As for the movie's location, Rose says the fact that New Orleans was the site of so much tragedy for the African-American community is exactly why it's the perfect setting for The Princess and the Frog. "Where else do children need to see themselves as progressive and strong and having the ability to make their dreams come true?" she says. "Even if it's something that takes place in the past, the message lives right now. New Orleans needs that. New Orleans needs to know in no uncertain terms that the heritage that lives there—in their music, in their food—these things are not only viable but a part of the makings of the fabric of this country and worthy of celebrating."
The look of Princess Tianna isn't the only change worth noting in The Princess and the Frog. After a long run of CGI, Disney is returning to its original art form, and Rose says New Orleans is just the subject to help them show off the medium they pioneered. "They've captured the heat of that city in their drawing," she says. "It's palpable. There's a haze in it." But why take the step backward? "There's a romanticism with hand-drawn animation that you lose when you move into CGI. When you're talking about a fairy tale, I think there's a softness around the edges that you can't get with a computer," she says. "I'm not an artist—some people might argue: 'Yes, you can! You just hit Control-F3!' But I think there's no one who does hand-drawn animation like Disney. Even their color palette is so distinct."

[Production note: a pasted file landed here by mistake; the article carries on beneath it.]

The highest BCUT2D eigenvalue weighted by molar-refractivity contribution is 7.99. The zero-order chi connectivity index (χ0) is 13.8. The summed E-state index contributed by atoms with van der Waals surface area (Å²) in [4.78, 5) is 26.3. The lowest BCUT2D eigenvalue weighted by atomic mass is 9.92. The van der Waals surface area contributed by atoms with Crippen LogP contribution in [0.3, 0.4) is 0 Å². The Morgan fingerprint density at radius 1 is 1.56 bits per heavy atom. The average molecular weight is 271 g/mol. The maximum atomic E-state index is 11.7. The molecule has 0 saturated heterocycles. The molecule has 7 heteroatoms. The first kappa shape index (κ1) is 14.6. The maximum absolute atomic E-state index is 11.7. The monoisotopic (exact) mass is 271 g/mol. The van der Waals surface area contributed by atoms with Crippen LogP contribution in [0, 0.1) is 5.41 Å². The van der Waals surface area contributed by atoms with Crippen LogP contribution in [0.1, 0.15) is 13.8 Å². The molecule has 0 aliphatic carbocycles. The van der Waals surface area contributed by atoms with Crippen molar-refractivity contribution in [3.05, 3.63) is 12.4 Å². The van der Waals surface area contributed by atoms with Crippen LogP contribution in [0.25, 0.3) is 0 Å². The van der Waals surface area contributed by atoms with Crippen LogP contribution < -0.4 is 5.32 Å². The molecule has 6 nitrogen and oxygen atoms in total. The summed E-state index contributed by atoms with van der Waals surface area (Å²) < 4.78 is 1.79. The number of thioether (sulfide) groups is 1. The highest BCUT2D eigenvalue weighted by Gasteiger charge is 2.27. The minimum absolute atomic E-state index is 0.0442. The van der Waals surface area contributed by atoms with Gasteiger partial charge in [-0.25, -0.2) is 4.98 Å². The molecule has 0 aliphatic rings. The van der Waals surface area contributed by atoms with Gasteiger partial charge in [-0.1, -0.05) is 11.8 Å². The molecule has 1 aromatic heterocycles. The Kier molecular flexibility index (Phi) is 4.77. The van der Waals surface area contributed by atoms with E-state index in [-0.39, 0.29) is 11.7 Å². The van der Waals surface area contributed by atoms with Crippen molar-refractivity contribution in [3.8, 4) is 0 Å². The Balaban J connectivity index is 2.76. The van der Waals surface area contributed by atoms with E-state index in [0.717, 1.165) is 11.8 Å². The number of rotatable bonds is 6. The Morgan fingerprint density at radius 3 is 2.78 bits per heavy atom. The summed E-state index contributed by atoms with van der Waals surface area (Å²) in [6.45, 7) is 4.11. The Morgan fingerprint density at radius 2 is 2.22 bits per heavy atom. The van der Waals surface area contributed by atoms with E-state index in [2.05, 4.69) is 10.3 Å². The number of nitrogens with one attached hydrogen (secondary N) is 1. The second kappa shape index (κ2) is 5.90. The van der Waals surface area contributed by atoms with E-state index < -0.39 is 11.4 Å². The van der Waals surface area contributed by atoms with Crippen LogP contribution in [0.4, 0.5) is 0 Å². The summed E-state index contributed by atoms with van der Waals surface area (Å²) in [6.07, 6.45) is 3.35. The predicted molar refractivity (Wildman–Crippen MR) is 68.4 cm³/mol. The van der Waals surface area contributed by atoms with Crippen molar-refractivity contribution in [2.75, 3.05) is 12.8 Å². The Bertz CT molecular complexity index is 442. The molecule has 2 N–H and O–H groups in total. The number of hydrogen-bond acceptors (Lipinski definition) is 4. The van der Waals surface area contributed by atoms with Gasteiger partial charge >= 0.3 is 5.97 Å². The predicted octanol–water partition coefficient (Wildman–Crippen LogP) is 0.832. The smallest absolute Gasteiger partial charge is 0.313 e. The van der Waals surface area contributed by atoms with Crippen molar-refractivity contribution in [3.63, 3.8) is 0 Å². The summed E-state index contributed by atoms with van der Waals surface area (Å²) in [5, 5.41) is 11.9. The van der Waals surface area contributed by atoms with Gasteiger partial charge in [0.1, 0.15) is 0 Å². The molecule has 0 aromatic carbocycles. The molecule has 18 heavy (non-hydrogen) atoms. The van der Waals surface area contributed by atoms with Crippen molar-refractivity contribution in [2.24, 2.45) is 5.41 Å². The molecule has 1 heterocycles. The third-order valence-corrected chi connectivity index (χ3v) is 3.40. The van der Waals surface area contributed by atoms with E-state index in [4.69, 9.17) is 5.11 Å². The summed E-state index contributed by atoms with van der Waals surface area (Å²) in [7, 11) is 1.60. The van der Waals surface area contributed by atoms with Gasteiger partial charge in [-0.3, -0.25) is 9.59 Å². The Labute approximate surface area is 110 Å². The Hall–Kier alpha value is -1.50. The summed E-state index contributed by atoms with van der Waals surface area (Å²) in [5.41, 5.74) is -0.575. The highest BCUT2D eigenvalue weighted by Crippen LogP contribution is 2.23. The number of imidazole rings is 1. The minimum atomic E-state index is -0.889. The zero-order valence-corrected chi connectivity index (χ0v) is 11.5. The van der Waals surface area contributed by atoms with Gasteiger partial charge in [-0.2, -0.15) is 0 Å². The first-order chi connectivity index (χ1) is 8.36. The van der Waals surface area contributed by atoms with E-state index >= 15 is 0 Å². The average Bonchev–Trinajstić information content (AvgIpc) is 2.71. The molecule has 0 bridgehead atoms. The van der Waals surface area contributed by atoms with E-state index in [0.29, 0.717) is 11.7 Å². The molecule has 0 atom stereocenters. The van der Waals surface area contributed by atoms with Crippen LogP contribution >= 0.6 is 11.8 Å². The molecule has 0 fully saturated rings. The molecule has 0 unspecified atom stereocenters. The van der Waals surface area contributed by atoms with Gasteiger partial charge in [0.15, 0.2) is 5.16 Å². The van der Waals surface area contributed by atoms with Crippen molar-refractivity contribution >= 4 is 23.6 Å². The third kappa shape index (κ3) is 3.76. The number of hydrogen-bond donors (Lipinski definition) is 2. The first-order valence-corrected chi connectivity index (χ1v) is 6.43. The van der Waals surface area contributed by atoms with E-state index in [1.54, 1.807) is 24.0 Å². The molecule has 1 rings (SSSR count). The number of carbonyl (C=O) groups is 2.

Rose says The Incredibles and Monsters, Inc. are two of her favorite movies, but that hand-drawn animation as an art form must be preserved before it's lost altogether. "I think it's worth keeping some of the classic things we do in life," she says. "Which doesn't mean that we shouldn't step forward, but you don't have to throw something away to use something else."
For her part, Rose says she's wanted to voice a Disney character—any Disney character—all her life. "It's miraculous that I was able to land this role not being an Oscar® winner or some major headlining person," she says. In her determination to land the part, Rose says she brought in about 10 different songs for the audition. "In my mind, this was mine. This part was for me, so I wasn't giving any kind of leeway for them to say, 'If only we could have heard...' No, whatever you could have heard, I was bringing it.'"
Known mostly for her theater work and her role in Dreamgirls, Rose says doing an animated film was an entirely different beast. "It's like accessing your inner child. You're creating every moment there is—if you are jumping on the trampoline in the movie, there's no trampoline in the studio, you're jumping up and down. If there's a dragon breathing down your neck and you have fire in your ear, nobody's lighting a match behind you," she says. "You really have to let go of what is considered acceptable and normal in society and just go further than your friend would think was okay if you were driving down the street together. You know, if you were in the mall with one of your friends and you did some of this stuff, they might call 911. They might get you a real snug jacket."
So despite early criticism, for now Rose is simply asking fans and critics alike to reserve judgment on The Princess and the Frog until the movie's December 11 release. "I love the movie," she says. "I would love for people to see the movie. It's very difficult to base thoughts on something that hasn't been seen yet."